Surround yourself with a positive and supportive network of friends, family, or individuals who understand and empathise with your situation. Share your experiences, challenges, and triumphs with your support network. Seek encouragement, advice, and reassurance when needed.
Engage in activities or join support groups where you can connect with others who share similar experiences. Building a sense of belonging and support can positively impact your emotional well-being.
38. Engage in Stress-Reduction Techniques
Incorporate stress-reduction techniques into your daily routine. Find activities that bring you joy, peace, and relaxation. Explore mindfulness practices, deep breathing exercises, meditation, or engaging in hobbies and activities that uplift your spirits. Engaging in stress-reduction techniques can help lower stress hormones, promote a sense of calmness, and improve overall emotional well-being.
For example, spending time in nature, practising yoga or tai chi, listening to calming music, or engaging in creative pursuits can contribute to a positive mindset.
Remember, it’s normal to experience a range of emotions when dealing with arthritis, and maintaining a positive attitude doesn’t mean denying or suppressing negative emotions. It means approaching challenges with resilience, seeking support when needed, and focusing on the possibilities and joys that life still holds.
39. Seek Support and Manage Workload
Reach out for support when needed and practise effective stress management in your personal and professional life. Establish healthy boundaries, delegate tasks, and learn to say no when you are feeling overwhelmed.
Seeking support from friends, family, or support groups can provide emotional assistance and practical guidance in managing stress. Talking to a mental health professional can also be beneficial in developing effective coping strategies.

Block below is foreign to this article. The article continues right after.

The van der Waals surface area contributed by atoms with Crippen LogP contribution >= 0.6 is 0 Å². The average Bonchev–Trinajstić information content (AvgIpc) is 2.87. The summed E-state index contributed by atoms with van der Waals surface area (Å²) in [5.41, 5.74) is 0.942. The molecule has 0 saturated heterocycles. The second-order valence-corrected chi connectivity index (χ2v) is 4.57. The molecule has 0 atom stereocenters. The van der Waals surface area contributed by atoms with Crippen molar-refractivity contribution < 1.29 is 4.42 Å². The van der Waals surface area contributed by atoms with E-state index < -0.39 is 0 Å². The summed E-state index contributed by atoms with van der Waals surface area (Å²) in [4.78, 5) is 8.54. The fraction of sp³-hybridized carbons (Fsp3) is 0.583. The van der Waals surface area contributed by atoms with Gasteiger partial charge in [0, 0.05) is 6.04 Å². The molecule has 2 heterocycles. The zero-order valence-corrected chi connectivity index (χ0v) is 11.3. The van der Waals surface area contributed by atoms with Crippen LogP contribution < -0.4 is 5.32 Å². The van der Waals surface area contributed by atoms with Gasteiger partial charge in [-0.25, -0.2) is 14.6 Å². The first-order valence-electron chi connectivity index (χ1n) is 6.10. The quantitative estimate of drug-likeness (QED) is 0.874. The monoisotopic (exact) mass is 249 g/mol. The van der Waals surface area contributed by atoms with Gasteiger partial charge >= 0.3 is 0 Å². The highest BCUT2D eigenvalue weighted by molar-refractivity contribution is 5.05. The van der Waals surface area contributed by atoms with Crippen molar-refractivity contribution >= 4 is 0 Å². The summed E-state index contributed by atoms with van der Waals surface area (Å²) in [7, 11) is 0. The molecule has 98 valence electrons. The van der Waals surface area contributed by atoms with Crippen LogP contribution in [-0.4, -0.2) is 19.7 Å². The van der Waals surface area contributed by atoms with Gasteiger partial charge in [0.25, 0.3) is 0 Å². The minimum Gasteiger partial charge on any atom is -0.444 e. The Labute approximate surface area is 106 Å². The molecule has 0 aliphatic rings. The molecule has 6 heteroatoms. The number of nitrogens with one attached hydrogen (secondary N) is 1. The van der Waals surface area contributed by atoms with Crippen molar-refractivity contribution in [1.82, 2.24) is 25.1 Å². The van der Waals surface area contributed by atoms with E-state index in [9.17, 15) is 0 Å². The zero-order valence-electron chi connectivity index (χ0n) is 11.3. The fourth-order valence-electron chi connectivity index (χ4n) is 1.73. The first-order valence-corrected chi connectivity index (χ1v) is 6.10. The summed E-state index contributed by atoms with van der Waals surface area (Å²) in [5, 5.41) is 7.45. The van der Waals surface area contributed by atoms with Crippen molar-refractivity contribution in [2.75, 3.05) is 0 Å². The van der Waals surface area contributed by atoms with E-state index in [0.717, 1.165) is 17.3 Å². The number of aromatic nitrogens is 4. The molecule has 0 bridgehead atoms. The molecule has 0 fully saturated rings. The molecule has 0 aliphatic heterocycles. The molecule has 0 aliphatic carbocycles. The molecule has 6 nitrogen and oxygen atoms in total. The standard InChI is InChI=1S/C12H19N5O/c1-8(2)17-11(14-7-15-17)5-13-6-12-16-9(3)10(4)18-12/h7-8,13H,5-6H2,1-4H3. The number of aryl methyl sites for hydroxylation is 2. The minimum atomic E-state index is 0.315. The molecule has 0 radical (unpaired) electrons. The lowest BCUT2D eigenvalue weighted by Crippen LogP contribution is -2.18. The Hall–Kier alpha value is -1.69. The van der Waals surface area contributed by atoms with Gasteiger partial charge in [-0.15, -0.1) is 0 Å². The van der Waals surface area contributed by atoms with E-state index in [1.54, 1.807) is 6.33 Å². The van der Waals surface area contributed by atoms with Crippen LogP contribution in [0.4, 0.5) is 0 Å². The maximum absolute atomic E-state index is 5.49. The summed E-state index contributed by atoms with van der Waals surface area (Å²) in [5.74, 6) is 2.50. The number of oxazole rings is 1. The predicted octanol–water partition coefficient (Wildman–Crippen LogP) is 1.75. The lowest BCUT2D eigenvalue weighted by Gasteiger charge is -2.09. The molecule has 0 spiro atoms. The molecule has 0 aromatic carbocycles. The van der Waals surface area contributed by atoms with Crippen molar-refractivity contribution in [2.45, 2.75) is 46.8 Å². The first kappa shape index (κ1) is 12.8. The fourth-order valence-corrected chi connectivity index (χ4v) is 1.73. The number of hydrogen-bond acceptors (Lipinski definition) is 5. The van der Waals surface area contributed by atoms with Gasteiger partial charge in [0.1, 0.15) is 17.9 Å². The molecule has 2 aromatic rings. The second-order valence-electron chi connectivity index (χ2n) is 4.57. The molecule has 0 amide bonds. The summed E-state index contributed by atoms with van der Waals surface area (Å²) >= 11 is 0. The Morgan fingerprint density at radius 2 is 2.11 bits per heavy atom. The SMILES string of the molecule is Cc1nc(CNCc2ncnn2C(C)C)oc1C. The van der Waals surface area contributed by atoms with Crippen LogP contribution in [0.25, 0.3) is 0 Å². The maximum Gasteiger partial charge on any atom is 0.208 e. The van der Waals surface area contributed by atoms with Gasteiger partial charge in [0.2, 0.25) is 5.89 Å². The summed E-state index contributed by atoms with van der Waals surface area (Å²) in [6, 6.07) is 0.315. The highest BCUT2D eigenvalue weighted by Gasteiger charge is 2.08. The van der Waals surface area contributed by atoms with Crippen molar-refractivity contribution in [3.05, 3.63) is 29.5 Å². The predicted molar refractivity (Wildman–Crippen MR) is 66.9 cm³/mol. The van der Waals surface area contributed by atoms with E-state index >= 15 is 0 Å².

For example, if work-related stress is a major contributor, consider speaking to your supervisor about workload management or exploring stress reduction techniques specific to the workplace.
Remember, finding the right stress management techniques may require experimentation, and it is essential to choose methods that work best for you. If stress persists or becomes overwhelming, seeking professional guidance from a healthcare professional or mental health specialist can provide additional support and strategies.
Please note that the information provided here is for informational purposes only and should not replace professional medical advice. If you have specific concerns about arthritis prevention or management, please consult a healthcare professional.
- Your GP is a good first port of call if you think you may be suffering with the symptoms of arthritis. They can refer you to a specialist for tests, who can More information
If you’re suffering with shoulder pain, speak to your GP about a possible referral to a specialist.
- If you don’t have a GP, you can make an appointment with one of our same day private GPs.
- Our Physiotherapy Department is fully equipped and staffed by experts on hand to help you increase your mobility.
- Our Orthopaedic Surgery Department is a world famous centre of excellence for all orthopaedic surgeries including the symptoms of arthritis. To enquire about seeing a specialist, contact us to make an appointment to see one of our experts. then discuss your treatment options with you.